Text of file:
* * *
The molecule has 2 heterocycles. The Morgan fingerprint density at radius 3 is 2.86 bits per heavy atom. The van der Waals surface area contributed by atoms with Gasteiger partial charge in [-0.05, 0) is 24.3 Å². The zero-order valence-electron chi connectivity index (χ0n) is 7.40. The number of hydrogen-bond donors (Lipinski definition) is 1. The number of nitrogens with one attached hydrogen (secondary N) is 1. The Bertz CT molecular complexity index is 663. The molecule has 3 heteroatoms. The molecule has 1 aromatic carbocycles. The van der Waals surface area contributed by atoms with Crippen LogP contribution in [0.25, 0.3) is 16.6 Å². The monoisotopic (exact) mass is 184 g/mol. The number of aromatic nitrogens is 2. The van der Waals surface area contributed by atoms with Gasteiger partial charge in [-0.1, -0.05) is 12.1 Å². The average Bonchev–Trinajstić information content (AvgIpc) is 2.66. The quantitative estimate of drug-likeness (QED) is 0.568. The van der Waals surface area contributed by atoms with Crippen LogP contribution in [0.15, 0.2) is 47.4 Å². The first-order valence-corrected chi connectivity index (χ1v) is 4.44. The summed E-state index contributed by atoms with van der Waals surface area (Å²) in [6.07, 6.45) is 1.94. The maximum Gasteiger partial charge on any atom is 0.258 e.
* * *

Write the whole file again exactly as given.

The molecule has 2 heterocycles. The Morgan fingerprint density at radius 3 is 2.86 bits per heavy atom. The van der Waals surface area contributed by atoms with Gasteiger partial charge in [-0.05, 0) is 24.3 Å². The zero-order valence-electron chi connectivity index (χ0n) is 7.40. The number of hydrogen-bond donors (Lipinski definition) is 1. The number of nitrogens with one attached hydrogen (secondary N) is 1. The Bertz CT molecular complexity index is 663. The molecule has 3 heteroatoms. The molecule has 1 aromatic carbocycles. The van der Waals surface area contributed by atoms with Crippen LogP contribution in [0.25, 0.3) is 16.6 Å². The monoisotopic (exact) mass is 184 g/mol. The number of aromatic nitrogens is 2. The van der Waals surface area contributed by atoms with Gasteiger partial charge in [-0.1, -0.05) is 12.1 Å². The average Bonchev–Trinajstić information content (AvgIpc) is 2.66. The quantitative estimate of drug-likeness (QED) is 0.568. The van der Waals surface area contributed by atoms with Crippen LogP contribution in [0.15, 0.2) is 47.4 Å². The first-order valence-corrected chi connectivity index (χ1v) is 4.44. The summed E-state index contributed by atoms with van der Waals surface area (Å²) in [6.07, 6.45) is 1.94. The maximum Gasteiger partial charge on any atom is 0.258 e.